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Science committee

Nicholas Baker

Nicholas Baker is an environmental professional and Principal Environmental Consultant for Wild Environmental Consultants, who are strong advocates of science for management and positive impact projects. 

He is a Certified Environmental Practitioner which is the industry standard for environmental professionals and the Vice-President of the North Queensland Division of the Environment Institute of Australia and New Zealand.

Nicholas previously worked for the Great Barrier Reef Marine Park Authority and has extensive experience in coastal and marine ecology and management, including impact assessment of dredging, aquaculture, and coastal development projects in the Great Barrier Reef region. He has served on several technical reference groups and management advisory committees and has managed a number of high profile and complex major projects.

Dr Terry Done

Terry Done

Dr Terry Done is an internationally renowned marine biologist and coral reef researcher who made his first foray into coral reef studies on a part time basis in 1970 while a PhD student in Zoology at a small university in New South Wales, Australia.

In 1975 he obtained a post-doctoral fellowship in coral reef ecology at James Cook University. Then in 1980, he joined the Australian Institute of Marine Science (AIMS) where he progressed through the ranks of Research Scientist until his retirement in 2007.  He has been an advisor to governments in Australia, US and Indonesia on coral reef science and management and he has written over 60 scientific papers and book chapters, with a focus on coral reefs.  The scope of his work and interests also includes the geological history of coral reefs, the processes of reef growth, effects of fishing and pollution and the effects of global climate change.  He is now an AIMS Research Associate and an Adjunct Professor at the Centre for Marine Studies, University of Queensland, positions that allow him to continue his studies and impart the benefit of his knowledge and experience to undergraduate and graduate students. 

Jos Hill

Jos Hill founded Reef Check Australia in 2001 to provide an opportunity for the general public to engage in coral reef conservation through reef monitoring and education. She served as Reef Check Australia's first Managing Director until 2009 and continues to be engaged in the organization as an advisor.

Jos is a marine ecologist and entrepreneur with over ten years of international practice in conservation. She has worked on sustainable seafood issues, designed conservation programs, advised on incentive based resource management initiatives, supported business and operational planning for sustainably-minded organizations and has led capacity-building workshops on coral reef monitoring and protected area management in the Indo Pacific and Caribbean.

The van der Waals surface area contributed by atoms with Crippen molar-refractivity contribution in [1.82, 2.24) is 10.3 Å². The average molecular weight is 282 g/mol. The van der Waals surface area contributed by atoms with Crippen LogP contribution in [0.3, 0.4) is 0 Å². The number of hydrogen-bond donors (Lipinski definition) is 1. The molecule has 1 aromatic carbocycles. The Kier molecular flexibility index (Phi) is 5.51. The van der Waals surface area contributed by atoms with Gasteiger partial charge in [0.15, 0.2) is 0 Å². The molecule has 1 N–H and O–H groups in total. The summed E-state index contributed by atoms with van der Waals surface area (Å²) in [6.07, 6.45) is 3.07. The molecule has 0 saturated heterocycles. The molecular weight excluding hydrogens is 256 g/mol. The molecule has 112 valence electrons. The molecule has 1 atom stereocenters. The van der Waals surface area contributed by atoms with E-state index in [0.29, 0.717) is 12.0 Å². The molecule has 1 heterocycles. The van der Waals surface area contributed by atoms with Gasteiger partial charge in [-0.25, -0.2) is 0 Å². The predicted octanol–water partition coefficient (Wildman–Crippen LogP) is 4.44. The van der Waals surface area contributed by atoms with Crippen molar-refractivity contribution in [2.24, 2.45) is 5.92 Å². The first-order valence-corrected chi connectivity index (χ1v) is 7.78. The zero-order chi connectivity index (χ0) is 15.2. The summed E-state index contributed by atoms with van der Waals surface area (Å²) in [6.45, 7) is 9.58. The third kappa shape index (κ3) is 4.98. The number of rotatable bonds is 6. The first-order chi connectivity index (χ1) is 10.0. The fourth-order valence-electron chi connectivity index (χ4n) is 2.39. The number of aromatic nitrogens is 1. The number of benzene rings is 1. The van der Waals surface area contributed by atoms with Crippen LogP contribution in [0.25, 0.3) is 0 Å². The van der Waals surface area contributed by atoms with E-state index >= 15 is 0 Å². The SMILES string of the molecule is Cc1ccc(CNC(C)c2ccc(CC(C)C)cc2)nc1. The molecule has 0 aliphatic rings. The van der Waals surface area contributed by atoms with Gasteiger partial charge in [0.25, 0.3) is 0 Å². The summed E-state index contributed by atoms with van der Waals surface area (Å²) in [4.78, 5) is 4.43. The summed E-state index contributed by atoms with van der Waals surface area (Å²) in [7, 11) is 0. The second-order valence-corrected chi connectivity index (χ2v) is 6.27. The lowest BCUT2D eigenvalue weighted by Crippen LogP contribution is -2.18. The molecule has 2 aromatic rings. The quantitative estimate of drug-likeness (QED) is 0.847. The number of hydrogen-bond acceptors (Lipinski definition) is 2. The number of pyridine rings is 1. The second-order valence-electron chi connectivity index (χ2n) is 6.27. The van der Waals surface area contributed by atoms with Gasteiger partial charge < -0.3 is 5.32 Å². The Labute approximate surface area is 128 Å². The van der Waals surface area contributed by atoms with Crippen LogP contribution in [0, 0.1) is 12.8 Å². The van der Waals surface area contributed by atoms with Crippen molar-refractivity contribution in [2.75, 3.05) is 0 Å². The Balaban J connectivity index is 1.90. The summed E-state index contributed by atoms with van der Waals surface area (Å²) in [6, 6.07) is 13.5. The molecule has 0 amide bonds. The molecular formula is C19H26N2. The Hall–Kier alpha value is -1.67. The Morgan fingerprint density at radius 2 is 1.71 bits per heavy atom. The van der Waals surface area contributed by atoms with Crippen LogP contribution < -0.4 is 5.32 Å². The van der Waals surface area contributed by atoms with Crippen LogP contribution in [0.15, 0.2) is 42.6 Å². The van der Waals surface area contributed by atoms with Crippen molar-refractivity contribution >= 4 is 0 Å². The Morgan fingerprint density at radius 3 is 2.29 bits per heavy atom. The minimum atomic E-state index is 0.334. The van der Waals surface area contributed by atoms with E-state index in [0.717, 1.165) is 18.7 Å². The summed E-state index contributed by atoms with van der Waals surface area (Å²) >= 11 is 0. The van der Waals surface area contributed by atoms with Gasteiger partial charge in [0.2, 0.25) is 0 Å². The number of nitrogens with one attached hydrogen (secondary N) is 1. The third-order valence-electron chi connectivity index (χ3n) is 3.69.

Jos is now Executive Director of Olazul, a San Francisco-based non profit that designs sustainable ocean livelihoods for fishing communities in developing countries. Jos is also a two-time Packard Environment Fellow, a Kinship Conservation Fellow and a PERC Enviropreneur. She holds a Bachelor of Science degree with Honours in Biology from the University of Leeds in the U.K., a Masters of Applied Science in Natural Resource Management from James Cook University, Australia and an MBA in Sustainable Business from Presidio Graduate School, USA.

Dr Emma Kennedy

Emma Kennedy is an early-career research scientist specialising in coral reef ecology. She currently holds a position as a Research Fellow at the Global Change Institute (UQ), where she coordinates the "50 reefs" initiative, a project aiming to use the best available science to prioritise protection efforts on those coral reefs that are least vulnerable to climate change and with a capacity to repopulate degraded reefs over time.

Before moving to Queensland she completed a PhD in coral reef ecology at the University of Exeter, where she modelled the future collapse of Caribbean reef ecosystems. Emma has diverse research interests: as well as expertise in climate change impacts on reef functioning, she has worked on bioerosion (measuring how fast reef is broken down by sponges and urchins), coralline algae (investigating calcification as a resilience indicator), Symbiodinium (employing molecular techniques to explore coral-symbiont biogeography), and reef bioacoustics (listening to the noise produced by reefs to understand reef condition).

Emma is a passionate advocate for volunteer-driven science and has spent five summers helping train volunteers in coral ID and in underwater survey techniques (including ReefCheck) in Mexico, Honduras and Cuba. She is also a PADI Instructor and enjoys introducing new divers to the underwater world on her weekends. 

Dr Merryn McKinnon

Merryn McKinnon started out as a marine scientist, but she soon realised that talking to people about her science could do a lot more. She moved to science communication and has stayed there ever since in a variety of roles and countries. Merryn has slimed presidents, made children laugh and created programs and events to change ideas, inspire interest in science and to help protect the environment.

She is now a lecturer and researcher in science communication at the Centre for the Public Awareness of Science at the Australian National University. Her teaching and research focuses on helping the scientists, public health workers and policy makers of tomorrow to communicate clearly and with influence, and identifying ways of creating meaningful public engagement.